Finally, most farmers farm because they like the freedom it offers. And in their minds, this freedom includes the ability to do their job without anyone breathing down their necks.

Imagine meeting a farmer with 12,000 acres of crops who rarely spends time on his tractor. Just a few years ago that would have been unheard of. Today, it’s just another day on the farm.

According to Jeremy Jack, a farmer in Mississippi, gathering and utilizing data and technology is the only way farmers will be able to meet the challenge of feeding the world in the future. While many people agree, they are surprised to learn that such methods are being used right now on a number of farms. That’s because farming technology such as self-driving tractors don’t get a lot of media attention.

In his article To Feed Billions, Farms Are About Data as Much as Dirt, author Christopher Mims reports he also was surprised by what is happening on many farms today.

The cab of one of these self-driving tractors is now so full of screens and tablets that it has come to resemble the cockpit of a passenger jet—an accurate comparison in more ways than one, since perhaps only the airline industry can match farming in the degree to which its vehicles have become automated.

In fact, many tractor manufacturers today have thousands of software writers on staff.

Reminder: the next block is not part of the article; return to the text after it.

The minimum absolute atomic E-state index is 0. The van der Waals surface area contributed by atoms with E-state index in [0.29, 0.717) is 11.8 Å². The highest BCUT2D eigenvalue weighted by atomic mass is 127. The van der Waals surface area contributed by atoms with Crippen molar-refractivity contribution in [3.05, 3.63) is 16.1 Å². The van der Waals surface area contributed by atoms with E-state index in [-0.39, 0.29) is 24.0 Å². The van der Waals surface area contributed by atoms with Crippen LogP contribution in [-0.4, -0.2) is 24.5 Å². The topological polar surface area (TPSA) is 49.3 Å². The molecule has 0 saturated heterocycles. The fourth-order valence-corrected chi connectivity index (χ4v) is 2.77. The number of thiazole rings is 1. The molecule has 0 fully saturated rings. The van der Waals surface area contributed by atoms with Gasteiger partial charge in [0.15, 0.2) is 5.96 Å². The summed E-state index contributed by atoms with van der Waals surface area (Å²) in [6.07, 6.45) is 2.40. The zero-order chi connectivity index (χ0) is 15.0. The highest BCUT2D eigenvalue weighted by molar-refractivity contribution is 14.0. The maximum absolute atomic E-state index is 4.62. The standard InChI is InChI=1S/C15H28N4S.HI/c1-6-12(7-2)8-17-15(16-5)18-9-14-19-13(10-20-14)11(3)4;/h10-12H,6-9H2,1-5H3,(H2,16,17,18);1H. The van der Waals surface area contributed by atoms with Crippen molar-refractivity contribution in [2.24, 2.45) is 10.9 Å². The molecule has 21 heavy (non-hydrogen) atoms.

The result is that [farm equipment manufacturers] aren’t just turning out tractors, combines and trucks that can drive themselves and even each other, automatically coalescing into tight    formations as they cross a farmer’s field, like fighter jets at an air show, they are also turning out wirelessly connected sensors that map every field, as well as planting and spraying machines that can variably apply seed and nutrients to a field, as if they were 20-ton print heads for 3D printers.

While this may shock a lot of people, when you think about it, it makes perfect sense. If farmers are going to feed 10 billion people on perhaps less land and with fewer resources than they have now, they will need to be well prepared. And as is usually the case with farmers, they are prepared sooner rather than later.

The U.S. Department of Agriculture reports that the farmers market boom over the past decade may be slowing down – just a bit. The USDA also reports that food sales at local farm stands, markets, and other similar venues are also waning.